13. It was clear before the detaining authority that Bashir Khan had worked for five or six years in Sharjah, as a mason. His brother Ishaq Noor Khan was in service at Doha in Qatar for the last five years. The 'Hawala' payments continued for two years. Ishaq collected foreign exchange from the Indians working in Qatar, and the detenu made the payments in India, to the relatives of the said Indians, working in Qatar, as per the instructions from his brother Ishaq. Liyakat was working in a bank in Saudi Arabia. The foreign exchange collected by Ishaq used to be sent to Liyakat in Saudi Arabia, and in lieu thereof, Liyakat, brother of Gulam Murtaza made payments in Indian currency, to Rashid Khan, at Fatehpur. Total payments of Rs. 33 lakhs were received by the detenu, and the detenu made payments to various persons in India, as per the instructions of his brother Ishaq. One person, Ghalib, working in Jalala (Oman) also utilised the detenu for the same purpose. The 'Hawala' payment transactions continued up to January 14, 1991. The detenu was arrested on 3rd Feb. '91, and was released on bail on 6th Feb. 1991. Statements of Gulam Murtaza was recorded up to 12th Mar. 1991. The detenu was further examined on 26th Feb. 1991. In the background of these facts, the detaining authority has relied upon the relevant material to be subjectively satisfied that the detenu after his release on bail would, in all probability, indulge in the same activities, and it was essential to detain him to prevent him from doing so. The link had not broken and the satisfaction claimed to have been arrived at by the detaining authority was rational and not sham or unreal. The activities pertaining to 'Hawala' payments were organised activities in clandestine collaboration of many others. In view of the further investigation going on with others, it cannot be held that there was unreasonable delay in the passing of the order of detention, or that the live-link between the activities of 'Hawala' payments and the purpose of detention was snapped. As already stated, the test of proximity is not a rigid or mechanical test by merely counting number of months between the offending acts and the order of detention.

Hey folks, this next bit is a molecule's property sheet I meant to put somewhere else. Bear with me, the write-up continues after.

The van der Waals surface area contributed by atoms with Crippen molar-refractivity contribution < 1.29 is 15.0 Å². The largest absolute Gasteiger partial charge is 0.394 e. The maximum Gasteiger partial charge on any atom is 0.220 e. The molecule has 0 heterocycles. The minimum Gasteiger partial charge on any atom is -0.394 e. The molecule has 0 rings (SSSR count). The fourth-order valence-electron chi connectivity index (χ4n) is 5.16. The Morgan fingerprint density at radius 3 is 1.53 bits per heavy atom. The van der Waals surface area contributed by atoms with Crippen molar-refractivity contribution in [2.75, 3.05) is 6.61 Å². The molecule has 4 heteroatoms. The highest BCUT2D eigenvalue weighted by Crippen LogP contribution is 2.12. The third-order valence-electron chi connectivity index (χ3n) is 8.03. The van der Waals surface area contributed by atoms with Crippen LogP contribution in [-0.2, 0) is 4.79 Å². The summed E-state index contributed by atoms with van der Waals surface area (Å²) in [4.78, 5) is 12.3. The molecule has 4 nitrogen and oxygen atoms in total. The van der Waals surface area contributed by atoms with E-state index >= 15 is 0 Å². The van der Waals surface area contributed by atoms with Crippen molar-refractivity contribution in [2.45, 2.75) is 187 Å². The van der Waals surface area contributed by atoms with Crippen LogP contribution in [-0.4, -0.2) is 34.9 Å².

14. The third submission of the learned counsel for the petitioner was that the detention-order was passed on 1st May, 1991, but it was served upon the detenu as late as on 7th Aug. 1991, i.e., after 3 months and 7 days. This delay in executing the order of detention, it was urged, reflects adversely upon the satisfaction of the detaining authority, and it vitiates the order of detention. It is true that the detention order was made on 1st May, 1991. Respondent No. 3 has not explained this delay by producing any document in support of its reply. In para 11 of his reply, respondent No. 3 has referred to some summonses issued to the detenu earlier to the detention order. Reference to them is meaningless. Reference to summonses for 4th March 1991 and for 15th March 1991 is not even mentioned in the ground of detention. Summoning of the detenu is one thing, and executing the order of detention is quite a different thing. Section 4 of the COFEPOSA provides that a detention order may be executed at any place in India, in the manner provided for the execution of warrants of arrest under the Code of Criminal Procedure, 1973, and Section 7 of the COFEPOSA specifies the powers of the appropriate Government in relation to absconding persons. Reference in the reply is made to only some summonses. For what purpose the summonses were is not clear. The procedure provided in Sections 4 & 7 of the COFEPOSA was not at all adopted. There was no seriousness worth the name on the part of the detaining authority to execute the detention-order. It was the detenu who suo motu appeared on 7th Aug. 1991 and was detained on 8th Aug. 1991. Such a callousness and delay on the part of the detaining authority in securing the arrest of the detenu for 3 months & 7 days after the date of the order of detention throws considerable, rather enormous, doubt on the genuineness of the subjective satisfaction of the detaining authority as regards the necessity for detaining the detenu with a view to preventing him from acting in a prejudicial manner. It is clear that the detaining authority has failed to explain the long delay in securing the arrest of the detenu for 3 months & 7 days from the date of the passing of the detention-order, and this non-explanation, in our view, throws considerable doubt on the genuineness of the subjective satisfaction of the detaining authority, vitiating the order of detention. Reference in this connection may be made to the decision in TA Abdul Rahaman v. State of Kerala, AIR 1990 SC 225 at pp. 229 & 230 : (1990 Cri LJ 578 at pp. 582 and 583), paras 12 & 13.